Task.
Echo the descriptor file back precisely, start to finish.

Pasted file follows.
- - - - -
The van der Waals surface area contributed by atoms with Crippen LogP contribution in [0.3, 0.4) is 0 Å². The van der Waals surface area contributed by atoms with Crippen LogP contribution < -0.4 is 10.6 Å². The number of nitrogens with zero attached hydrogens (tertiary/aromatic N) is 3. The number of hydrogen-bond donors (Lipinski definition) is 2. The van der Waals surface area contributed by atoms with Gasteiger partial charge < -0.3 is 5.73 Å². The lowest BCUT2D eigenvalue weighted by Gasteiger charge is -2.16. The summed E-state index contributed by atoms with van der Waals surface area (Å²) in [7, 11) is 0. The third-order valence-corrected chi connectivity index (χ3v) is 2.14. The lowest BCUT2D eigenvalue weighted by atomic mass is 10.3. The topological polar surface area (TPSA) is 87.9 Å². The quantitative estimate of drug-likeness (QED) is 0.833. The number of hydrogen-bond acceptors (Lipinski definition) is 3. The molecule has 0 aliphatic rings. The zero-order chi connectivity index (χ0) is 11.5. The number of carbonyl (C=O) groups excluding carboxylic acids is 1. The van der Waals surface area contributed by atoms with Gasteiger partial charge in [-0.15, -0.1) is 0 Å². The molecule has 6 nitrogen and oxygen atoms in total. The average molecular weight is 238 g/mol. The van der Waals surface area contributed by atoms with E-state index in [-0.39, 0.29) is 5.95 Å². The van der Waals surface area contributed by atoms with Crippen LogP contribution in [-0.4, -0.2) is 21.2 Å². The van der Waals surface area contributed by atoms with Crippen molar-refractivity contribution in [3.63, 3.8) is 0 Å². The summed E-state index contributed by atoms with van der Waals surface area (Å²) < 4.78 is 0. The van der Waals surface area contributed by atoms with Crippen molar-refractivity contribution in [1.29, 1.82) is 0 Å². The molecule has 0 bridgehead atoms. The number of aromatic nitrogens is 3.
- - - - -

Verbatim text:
The van der Waals surface area contributed by atoms with Crippen LogP contribution in [0.3, 0.4) is 0 Å². The van der Waals surface area contributed by atoms with Crippen LogP contribution < -0.4 is 10.6 Å². The number of nitrogens with zero attached hydrogens (tertiary/aromatic N) is 3. The number of hydrogen-bond donors (Lipinski definition) is 2. The van der Waals surface area contributed by atoms with Gasteiger partial charge < -0.3 is 5.73 Å². The lowest BCUT2D eigenvalue weighted by Gasteiger charge is -2.16. The summed E-state index contributed by atoms with van der Waals surface area (Å²) in [7, 11) is 0. The third-order valence-corrected chi connectivity index (χ3v) is 2.14. The lowest BCUT2D eigenvalue weighted by atomic mass is 10.3. The topological polar surface area (TPSA) is 87.9 Å². The quantitative estimate of drug-likeness (QED) is 0.833. The number of hydrogen-bond acceptors (Lipinski definition) is 3. The molecule has 0 aliphatic rings. The zero-order chi connectivity index (χ0) is 11.5. The number of carbonyl (C=O) groups excluding carboxylic acids is 1. The van der Waals surface area contributed by atoms with Gasteiger partial charge in [-0.15, -0.1) is 0 Å². The molecule has 6 nitrogen and oxygen atoms in total. The average molecular weight is 238 g/mol. The van der Waals surface area contributed by atoms with E-state index in [-0.39, 0.29) is 5.95 Å². The van der Waals surface area contributed by atoms with Crippen LogP contribution in [-0.4, -0.2) is 21.2 Å². The van der Waals surface area contributed by atoms with Crippen molar-refractivity contribution in [3.63, 3.8) is 0 Å². The summed E-state index contributed by atoms with van der Waals surface area (Å²) < 4.78 is 0. The van der Waals surface area contributed by atoms with Crippen molar-refractivity contribution in [1.29, 1.82) is 0 Å². The molecule has 0 bridgehead atoms. The number of aromatic nitrogens is 3.